Proposed by CfHR Task Group on Language and Social Justice
Laura R. Graham, Chair, Ana Celia Zentella, Bonnie Uricioli
(With assistance from Terry Turner)
Anthropology as a profession is committed to the promotion and protection of the right of peoples everywhere to the full realization of their humanity, which is to say their capacity for culture,
As a professional organization of anthropologists, the AAA has long been, and continues to be, concerned whenever human difference is made the basis for a denial of basic human rights, where “human” is understood in its full range of cultural, social, linguistic, psychological, and biological senses,
In 1990 the US Census Bureau began categorizing individuals and families as “linguistically isolated “ if their household “ is one in which no member 14 years old and over (1) speaks only English or (2) speaks a non-English language and speaks English “very well” [Source: U.S. Census Bureau, Census 2000 Summary File 3, Matrices P19, P20, PCT13, and PCT14].
there is no threat to the primacy of English, since 82% of the US population speaks only English at home and more than 2/3 of those who do speak a language other than English at home, primarily Spanish speakers, also speak English “well” or “very well” (2000 Census),
the Census does not ask about proficiency in any language except English although multilingualism is a valued norm in most communities worldwide, and every national study of education in the US decries the failure of most of the US population to speak a second language, including the failure of the children of immigrants to keep their heritage language,
a widespread and growing English- only ideology, fostered by misinformation about the desire and ability of immigrants to speak English, has led numerous states to declare English their official language, thus denying bilingual services, and/or to make it illegal to teach children in their heritage language even when they are also taught in English,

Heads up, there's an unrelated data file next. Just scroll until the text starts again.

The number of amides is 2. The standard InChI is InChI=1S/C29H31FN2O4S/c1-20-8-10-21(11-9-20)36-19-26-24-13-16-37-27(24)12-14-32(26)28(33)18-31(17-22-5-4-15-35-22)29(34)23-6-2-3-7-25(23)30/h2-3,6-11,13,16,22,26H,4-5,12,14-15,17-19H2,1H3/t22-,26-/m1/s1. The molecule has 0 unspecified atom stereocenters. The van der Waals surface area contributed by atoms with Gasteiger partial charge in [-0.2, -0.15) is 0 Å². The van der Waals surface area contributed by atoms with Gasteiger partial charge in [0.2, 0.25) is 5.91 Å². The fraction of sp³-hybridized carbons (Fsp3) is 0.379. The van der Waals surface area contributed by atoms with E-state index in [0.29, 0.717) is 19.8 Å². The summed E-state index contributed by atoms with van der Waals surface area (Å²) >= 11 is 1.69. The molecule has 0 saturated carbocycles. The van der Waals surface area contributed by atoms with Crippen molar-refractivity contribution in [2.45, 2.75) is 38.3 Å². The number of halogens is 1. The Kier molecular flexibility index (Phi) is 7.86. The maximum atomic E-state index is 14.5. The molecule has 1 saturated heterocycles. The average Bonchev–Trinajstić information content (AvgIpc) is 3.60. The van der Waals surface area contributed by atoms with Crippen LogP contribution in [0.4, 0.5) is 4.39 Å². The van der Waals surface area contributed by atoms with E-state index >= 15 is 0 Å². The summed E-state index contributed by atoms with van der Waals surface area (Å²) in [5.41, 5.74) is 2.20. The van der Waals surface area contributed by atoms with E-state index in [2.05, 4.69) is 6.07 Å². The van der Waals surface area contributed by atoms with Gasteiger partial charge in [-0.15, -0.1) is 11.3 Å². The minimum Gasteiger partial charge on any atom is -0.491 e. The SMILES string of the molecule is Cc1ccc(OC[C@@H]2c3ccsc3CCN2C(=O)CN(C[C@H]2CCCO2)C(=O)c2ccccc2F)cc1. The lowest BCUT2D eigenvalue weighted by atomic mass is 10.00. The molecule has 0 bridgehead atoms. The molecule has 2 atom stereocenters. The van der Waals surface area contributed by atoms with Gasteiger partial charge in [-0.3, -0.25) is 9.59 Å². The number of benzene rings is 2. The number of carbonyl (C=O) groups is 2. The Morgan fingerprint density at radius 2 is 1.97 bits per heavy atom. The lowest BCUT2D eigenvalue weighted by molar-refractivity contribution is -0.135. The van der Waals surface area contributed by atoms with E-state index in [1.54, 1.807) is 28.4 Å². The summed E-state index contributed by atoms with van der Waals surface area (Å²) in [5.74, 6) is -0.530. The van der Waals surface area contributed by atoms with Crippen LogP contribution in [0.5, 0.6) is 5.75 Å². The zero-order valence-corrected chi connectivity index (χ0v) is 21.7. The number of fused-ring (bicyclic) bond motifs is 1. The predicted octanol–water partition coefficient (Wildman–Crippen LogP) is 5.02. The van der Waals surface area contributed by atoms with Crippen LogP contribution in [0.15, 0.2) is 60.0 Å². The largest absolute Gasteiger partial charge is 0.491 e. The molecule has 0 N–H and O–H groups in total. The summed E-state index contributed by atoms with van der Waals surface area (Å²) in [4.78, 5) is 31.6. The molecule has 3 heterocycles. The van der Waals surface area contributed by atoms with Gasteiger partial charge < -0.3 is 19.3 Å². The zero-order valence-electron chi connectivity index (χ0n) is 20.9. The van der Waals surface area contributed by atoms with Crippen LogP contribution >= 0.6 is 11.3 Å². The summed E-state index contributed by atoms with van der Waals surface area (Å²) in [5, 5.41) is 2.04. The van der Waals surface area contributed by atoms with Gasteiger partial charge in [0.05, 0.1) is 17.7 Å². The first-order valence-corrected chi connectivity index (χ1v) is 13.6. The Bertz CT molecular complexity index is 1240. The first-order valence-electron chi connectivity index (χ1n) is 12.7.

increasing evidence of linguistic intolerance and linguistic profiling in housing, employment, education, health, and child custody cases have been documented throughout the USA,
the term “linguistically isolated” conveys the false and damaging view that people who do not speak English very well have no contact with English speakers and/or are outside the pale of U.S. society. More generally, it falsely assumes that it is possible to live a life in any language in linguistic isolation, i.e., isolated from face to face contact or print or electronic media.
the Census Bureau’s application of the term ‘linguistically isolated” to all members of a family in which no one over the age of 14 speaks English “very well” incorrectly categorizes the children in those families under the age of 14 who speak English “very well,”
the Census Bureau’ categorizes as “isolated” only the small percent of households in the USA where adults have some difficulty with English, not the great majority in which no one speaks anything but English,
THEREFORE, BE IT RESOLVED THAT
The American Anthropology Association urge the Census Bureau to include a question about proficiency in languages other than English, and to stop classifying those who speak English less than “very well”– and all members of their households– as “linguistically isolated” because the term is inaccurate and discriminatory, and the classification promotes an ideology of linguistic superiority that foments linguistic intolerance and conflict.